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Jeez, haven't posted in probably half a year now. Let's see if I still know how to do this.
Just about any liquid fuel burns more cleanly and efficiently when fully atomized. The only problem is that many of the conventional ways of atomiozing a fuel are impractical for use in an engine. It has been
suggested to boil the fuel prior to injection, but aside from the fact that it would be highly unsafe, it would be extremely difficult to develop an injection system to inject the fuel under great pressure while still keeping it in a gasseous state.
My proposal is for a fuel atomization system that uses ultrasound to atomize the fuel, which could be either port injected or directly injected (either way would yield much greater efficiency than conventional systems). This would also be a good technology to use on my idea for an Ethanol and Biodiesel hybrid engine [link], as it would ensure that the mixture of both fuels would be completely homogeneous.
I also know that ultrasound technology is used in certain types of humidifiers, and in fact that is what sparked this idea. I'll see if I can find a link.
Biodiesel/Ethanol Hybrid Idea
[acurafan07, Dec 14 2008]
Wikipedia's article on ultrasound + ultasound humidifiers [acurafan07, Dec 14 2008]
||How do fuel injectors work? Are they just like perfume
atomizers or is there something about them that even more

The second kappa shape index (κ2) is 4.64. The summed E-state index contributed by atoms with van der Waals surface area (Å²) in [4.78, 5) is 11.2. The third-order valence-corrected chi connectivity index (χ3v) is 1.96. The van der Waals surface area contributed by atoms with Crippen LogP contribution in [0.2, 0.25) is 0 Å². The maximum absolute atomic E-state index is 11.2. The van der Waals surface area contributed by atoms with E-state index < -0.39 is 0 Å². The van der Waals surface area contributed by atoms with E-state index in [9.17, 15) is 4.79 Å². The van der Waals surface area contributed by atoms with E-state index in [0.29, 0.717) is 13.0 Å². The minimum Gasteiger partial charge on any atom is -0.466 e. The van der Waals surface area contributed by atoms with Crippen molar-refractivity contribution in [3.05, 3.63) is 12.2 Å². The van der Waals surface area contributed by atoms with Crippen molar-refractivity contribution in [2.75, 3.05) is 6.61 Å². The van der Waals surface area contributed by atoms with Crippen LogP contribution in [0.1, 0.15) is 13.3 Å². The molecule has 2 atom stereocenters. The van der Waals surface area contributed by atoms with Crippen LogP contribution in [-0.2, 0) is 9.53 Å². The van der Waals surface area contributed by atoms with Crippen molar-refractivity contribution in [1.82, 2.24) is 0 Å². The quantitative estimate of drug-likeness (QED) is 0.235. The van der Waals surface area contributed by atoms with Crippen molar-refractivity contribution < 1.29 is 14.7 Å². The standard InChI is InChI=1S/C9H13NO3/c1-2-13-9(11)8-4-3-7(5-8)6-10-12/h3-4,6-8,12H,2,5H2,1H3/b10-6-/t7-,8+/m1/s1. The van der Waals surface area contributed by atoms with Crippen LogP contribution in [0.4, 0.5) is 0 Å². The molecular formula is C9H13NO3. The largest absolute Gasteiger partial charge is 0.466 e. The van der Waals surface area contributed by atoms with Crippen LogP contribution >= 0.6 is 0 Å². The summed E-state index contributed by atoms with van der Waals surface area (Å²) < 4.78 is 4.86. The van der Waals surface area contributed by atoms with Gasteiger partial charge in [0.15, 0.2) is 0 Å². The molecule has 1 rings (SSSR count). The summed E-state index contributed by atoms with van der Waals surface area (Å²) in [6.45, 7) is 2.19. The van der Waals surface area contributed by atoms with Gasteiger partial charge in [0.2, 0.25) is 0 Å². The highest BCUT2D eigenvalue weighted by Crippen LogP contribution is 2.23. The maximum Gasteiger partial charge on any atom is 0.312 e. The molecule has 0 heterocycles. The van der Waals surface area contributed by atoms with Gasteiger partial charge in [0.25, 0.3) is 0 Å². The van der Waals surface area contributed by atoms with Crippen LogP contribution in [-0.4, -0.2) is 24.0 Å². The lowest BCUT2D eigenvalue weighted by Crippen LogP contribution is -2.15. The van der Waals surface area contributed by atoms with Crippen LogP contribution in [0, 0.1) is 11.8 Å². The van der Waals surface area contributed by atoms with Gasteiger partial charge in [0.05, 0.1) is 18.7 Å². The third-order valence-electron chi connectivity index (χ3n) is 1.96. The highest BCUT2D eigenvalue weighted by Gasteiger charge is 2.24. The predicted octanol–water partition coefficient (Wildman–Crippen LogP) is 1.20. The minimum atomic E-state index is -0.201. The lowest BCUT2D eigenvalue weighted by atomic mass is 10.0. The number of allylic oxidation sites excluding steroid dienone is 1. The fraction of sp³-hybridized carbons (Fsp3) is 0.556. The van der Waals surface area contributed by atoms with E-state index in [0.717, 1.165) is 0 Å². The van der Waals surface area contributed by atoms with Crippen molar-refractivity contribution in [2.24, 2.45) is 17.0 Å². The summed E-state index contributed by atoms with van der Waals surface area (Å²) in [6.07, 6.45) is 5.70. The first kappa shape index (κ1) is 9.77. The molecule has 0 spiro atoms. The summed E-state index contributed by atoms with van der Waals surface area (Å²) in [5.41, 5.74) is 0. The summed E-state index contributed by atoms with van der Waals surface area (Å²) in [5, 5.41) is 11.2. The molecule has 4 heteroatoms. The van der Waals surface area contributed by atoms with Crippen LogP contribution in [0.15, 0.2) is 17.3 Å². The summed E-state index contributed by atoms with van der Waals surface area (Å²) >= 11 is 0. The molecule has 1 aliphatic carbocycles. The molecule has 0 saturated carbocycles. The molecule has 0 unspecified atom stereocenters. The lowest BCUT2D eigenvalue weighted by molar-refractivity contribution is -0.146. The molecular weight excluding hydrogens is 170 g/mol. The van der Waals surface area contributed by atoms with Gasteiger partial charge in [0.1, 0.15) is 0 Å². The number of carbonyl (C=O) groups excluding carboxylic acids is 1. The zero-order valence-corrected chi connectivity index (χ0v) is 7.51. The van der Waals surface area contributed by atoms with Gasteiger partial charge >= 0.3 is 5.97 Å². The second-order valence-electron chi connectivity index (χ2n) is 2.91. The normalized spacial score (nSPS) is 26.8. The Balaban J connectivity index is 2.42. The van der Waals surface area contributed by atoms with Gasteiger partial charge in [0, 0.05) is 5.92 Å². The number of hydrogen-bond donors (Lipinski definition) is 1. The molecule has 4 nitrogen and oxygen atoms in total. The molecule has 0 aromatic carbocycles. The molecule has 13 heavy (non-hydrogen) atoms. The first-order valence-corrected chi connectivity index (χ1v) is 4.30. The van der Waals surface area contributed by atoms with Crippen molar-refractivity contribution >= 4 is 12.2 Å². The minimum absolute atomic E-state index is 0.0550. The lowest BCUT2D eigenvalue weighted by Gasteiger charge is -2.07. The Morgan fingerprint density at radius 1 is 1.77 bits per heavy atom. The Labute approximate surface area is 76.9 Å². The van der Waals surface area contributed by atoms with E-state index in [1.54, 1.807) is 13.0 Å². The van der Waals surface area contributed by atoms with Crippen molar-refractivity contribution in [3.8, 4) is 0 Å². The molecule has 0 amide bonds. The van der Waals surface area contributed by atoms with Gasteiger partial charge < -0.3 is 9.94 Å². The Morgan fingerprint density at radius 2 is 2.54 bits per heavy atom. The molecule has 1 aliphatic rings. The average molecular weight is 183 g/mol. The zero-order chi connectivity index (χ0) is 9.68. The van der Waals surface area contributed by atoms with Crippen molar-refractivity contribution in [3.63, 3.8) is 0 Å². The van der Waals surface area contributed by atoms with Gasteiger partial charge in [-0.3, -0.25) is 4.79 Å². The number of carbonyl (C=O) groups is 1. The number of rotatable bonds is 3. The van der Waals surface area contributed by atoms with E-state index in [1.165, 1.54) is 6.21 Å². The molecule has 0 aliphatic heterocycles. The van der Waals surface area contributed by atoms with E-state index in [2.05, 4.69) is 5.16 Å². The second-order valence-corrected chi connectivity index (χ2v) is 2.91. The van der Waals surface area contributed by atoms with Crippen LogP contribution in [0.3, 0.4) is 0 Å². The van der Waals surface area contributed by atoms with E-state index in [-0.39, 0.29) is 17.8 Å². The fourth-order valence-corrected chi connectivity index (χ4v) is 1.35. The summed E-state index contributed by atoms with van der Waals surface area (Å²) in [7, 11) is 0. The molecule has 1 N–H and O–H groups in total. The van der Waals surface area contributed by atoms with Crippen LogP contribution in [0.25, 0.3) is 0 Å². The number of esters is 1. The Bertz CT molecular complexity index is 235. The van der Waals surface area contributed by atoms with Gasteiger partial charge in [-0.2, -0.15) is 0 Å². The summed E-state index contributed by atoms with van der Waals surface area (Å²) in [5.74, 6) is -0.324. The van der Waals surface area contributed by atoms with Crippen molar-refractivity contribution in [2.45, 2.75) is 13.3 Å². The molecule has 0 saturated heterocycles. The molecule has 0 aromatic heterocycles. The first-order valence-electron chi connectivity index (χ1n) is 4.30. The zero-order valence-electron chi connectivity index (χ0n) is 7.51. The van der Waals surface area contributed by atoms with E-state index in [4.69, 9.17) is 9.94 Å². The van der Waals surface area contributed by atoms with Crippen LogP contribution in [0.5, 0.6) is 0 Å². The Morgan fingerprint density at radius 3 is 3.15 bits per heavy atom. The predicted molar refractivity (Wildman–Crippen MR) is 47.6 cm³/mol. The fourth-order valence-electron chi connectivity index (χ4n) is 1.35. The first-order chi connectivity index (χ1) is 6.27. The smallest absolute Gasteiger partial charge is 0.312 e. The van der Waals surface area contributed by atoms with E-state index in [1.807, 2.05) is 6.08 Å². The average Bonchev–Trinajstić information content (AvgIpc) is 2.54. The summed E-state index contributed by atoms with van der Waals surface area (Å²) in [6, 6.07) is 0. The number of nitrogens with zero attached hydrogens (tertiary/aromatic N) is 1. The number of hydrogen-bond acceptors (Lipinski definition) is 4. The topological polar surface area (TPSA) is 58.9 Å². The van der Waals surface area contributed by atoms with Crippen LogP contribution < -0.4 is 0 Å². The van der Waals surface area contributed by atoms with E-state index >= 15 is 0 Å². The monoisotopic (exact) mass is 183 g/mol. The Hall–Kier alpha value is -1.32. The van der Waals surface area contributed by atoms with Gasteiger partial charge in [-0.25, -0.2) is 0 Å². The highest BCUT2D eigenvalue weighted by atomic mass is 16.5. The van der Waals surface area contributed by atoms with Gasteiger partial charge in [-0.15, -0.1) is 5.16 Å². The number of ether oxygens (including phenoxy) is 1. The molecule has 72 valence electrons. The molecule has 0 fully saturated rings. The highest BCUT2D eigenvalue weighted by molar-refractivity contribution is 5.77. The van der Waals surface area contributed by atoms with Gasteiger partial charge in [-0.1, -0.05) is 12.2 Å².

finely disperses the fuel?
||Well, wikipedia says a fuel injector is a "nozzle and a valve". As I understand it, fuel is squirted out under a certain pressure as a fine mist. Still quite far from fully atomized however.
||I think I have seen humidifiers that use ultrasound, but I
think that somehow this uses low pressure to facilitate
conversion to vapor. Is there an analogous thing you know of
that combines ultrasound and high pressure?
||Hmm can't say as I know of one, but I haven't come across anything that suggests low pressure is needed. I linked the wiki's article on ultrasound and ultrasound as used in humidifiers, and it works by vibrating a metal plate which somehow nebulizes the liquid. Seems to me that would be just as effective at high pressure as low pressure, especially since it wouldn't be heat dependent (as in steam).
||I assume the only difference in this application would be the requirement for much greater power because the atomization would need to be much more rapid.
1) Mixture distribution: Injectors spray the fuel broadly mixing somewhat evenly into the mass of induction air.
2) Volume: An ultrasonic fuel system will need to deliver anywhere from 5cc/m to 350cc/m spread over a similar area.
3) Changes in relative pressure: An ultrasonic system will need to deliver evenly into an atmosphere that varies 1bar or more.
4) Fuel Goo: Modern fuels are full of crud. An Ultrasonic system must resist the buildup of crud that does not vaporize.
5) System must function from -20c to 140c
||Looks like there's a bit of patent literature in this area. See in particular patents classified with an IPC of F02M 27/08. Patents with this classification relate to: devices for combustion by sonic or ultrasonic waves